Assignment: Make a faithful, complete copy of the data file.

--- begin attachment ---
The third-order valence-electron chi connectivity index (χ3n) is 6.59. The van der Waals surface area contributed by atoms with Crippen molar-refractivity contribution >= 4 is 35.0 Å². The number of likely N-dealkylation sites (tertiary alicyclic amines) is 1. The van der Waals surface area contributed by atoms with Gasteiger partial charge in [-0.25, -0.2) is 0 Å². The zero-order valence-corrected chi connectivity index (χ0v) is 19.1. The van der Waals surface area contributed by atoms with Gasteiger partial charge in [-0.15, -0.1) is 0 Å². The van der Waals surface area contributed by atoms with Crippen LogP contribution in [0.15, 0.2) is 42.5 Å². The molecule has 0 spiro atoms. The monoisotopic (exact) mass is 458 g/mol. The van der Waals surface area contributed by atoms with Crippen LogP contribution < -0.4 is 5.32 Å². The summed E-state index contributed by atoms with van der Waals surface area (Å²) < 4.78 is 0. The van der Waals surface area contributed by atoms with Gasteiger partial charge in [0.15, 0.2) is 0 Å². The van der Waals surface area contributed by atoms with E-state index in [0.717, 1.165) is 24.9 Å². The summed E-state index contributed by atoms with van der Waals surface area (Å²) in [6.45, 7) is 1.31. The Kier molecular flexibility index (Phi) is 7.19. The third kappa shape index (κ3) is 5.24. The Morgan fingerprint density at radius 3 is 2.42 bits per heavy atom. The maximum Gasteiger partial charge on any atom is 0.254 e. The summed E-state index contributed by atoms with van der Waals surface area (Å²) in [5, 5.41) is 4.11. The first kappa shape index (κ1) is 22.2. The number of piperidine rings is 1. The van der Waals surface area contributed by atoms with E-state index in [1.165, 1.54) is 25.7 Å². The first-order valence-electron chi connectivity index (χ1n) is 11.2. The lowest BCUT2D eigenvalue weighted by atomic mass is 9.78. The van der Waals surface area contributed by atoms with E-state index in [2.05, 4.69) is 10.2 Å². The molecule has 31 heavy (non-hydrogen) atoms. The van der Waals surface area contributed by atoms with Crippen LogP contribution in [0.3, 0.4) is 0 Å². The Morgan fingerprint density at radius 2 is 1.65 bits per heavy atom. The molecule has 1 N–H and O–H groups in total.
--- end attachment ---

The third-order valence-electron chi connectivity index (χ3n) is 6.59. The van der Waals surface area contributed by atoms with Crippen molar-refractivity contribution >= 4 is 35.0 Å². The number of likely N-dealkylation sites (tertiary alicyclic amines) is 1. The van der Waals surface area contributed by atoms with Gasteiger partial charge in [-0.25, -0.2) is 0 Å². The zero-order valence-corrected chi connectivity index (χ0v) is 19.1. The van der Waals surface area contributed by atoms with Gasteiger partial charge in [-0.15, -0.1) is 0 Å². The van der Waals surface area contributed by atoms with Crippen LogP contribution in [0.15, 0.2) is 42.5 Å². The molecule has 0 spiro atoms. The monoisotopic (exact) mass is 458 g/mol. The van der Waals surface area contributed by atoms with Crippen LogP contribution < -0.4 is 5.32 Å². The summed E-state index contributed by atoms with van der Waals surface area (Å²) < 4.78 is 0. The van der Waals surface area contributed by atoms with Gasteiger partial charge in [0.15, 0.2) is 0 Å². The van der Waals surface area contributed by atoms with E-state index in [0.717, 1.165) is 24.9 Å². The summed E-state index contributed by atoms with van der Waals surface area (Å²) in [6.45, 7) is 1.31. The Kier molecular flexibility index (Phi) is 7.19. The third kappa shape index (κ3) is 5.24. The Morgan fingerprint density at radius 3 is 2.42 bits per heavy atom. The maximum Gasteiger partial charge on any atom is 0.254 e. The summed E-state index contributed by atoms with van der Waals surface area (Å²) in [5, 5.41) is 4.11. The first kappa shape index (κ1) is 22.2. The number of piperidine rings is 1. The van der Waals surface area contributed by atoms with E-state index in [1.165, 1.54) is 25.7 Å². The first-order valence-electron chi connectivity index (χ1n) is 11.2. The lowest BCUT2D eigenvalue weighted by atomic mass is 9.78. The van der Waals surface area contributed by atoms with E-state index in [2.05, 4.69) is 10.2 Å². The molecule has 31 heavy (non-hydrogen) atoms. The van der Waals surface area contributed by atoms with Crippen LogP contribution in [0.3, 0.4) is 0 Å². The Morgan fingerprint density at radius 2 is 1.65 bits per heavy atom. The molecule has 1 N–H and O–H groups in total.